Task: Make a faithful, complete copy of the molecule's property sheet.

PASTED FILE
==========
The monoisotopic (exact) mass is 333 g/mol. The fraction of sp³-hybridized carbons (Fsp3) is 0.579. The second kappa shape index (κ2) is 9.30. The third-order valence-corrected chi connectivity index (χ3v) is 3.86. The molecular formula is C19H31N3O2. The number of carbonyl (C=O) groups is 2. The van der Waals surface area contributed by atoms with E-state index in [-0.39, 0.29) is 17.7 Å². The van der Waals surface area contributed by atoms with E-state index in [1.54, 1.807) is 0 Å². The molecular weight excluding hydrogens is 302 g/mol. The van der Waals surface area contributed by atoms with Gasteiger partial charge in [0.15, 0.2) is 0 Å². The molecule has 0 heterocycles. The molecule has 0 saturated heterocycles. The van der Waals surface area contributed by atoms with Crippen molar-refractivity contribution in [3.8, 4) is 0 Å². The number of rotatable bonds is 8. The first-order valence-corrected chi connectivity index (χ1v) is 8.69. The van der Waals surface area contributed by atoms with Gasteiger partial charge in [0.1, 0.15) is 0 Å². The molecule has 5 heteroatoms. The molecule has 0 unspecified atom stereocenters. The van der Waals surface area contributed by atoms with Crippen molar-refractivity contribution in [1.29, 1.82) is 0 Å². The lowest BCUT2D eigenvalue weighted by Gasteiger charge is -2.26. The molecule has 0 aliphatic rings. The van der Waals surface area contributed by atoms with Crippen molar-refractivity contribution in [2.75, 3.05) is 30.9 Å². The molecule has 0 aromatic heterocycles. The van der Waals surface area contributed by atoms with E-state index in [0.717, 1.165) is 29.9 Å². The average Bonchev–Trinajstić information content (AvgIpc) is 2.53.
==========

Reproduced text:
The monoisotopic (exact) mass is 333 g/mol. The fraction of sp³-hybridized carbons (Fsp3) is 0.579. The second kappa shape index (κ2) is 9.30. The third-order valence-corrected chi connectivity index (χ3v) is 3.86. The molecular formula is C19H31N3O2. The number of carbonyl (C=O) groups is 2. The van der Waals surface area contributed by atoms with E-state index in [-0.39, 0.29) is 17.7 Å². The van der Waals surface area contributed by atoms with E-state index in [1.54, 1.807) is 0 Å². The molecular weight excluding hydrogens is 302 g/mol. The van der Waals surface area contributed by atoms with Gasteiger partial charge in [0.15, 0.2) is 0 Å². The molecule has 0 heterocycles. The molecule has 0 saturated heterocycles. The van der Waals surface area contributed by atoms with Crippen molar-refractivity contribution in [3.8, 4) is 0 Å². The number of rotatable bonds is 8. The first-order valence-corrected chi connectivity index (χ1v) is 8.69. The van der Waals surface area contributed by atoms with Gasteiger partial charge in [0.1, 0.15) is 0 Å². The molecule has 5 heteroatoms. The molecule has 0 unspecified atom stereocenters. The van der Waals surface area contributed by atoms with Crippen molar-refractivity contribution in [1.29, 1.82) is 0 Å². The lowest BCUT2D eigenvalue weighted by Gasteiger charge is -2.26. The molecule has 0 aliphatic rings. The van der Waals surface area contributed by atoms with Crippen molar-refractivity contribution in [2.75, 3.05) is 30.9 Å². The molecule has 0 aromatic heterocycles. The van der Waals surface area contributed by atoms with E-state index in [0.717, 1.165) is 29.9 Å². The average Bonchev–Trinajstić information content (AvgIpc) is 2.53.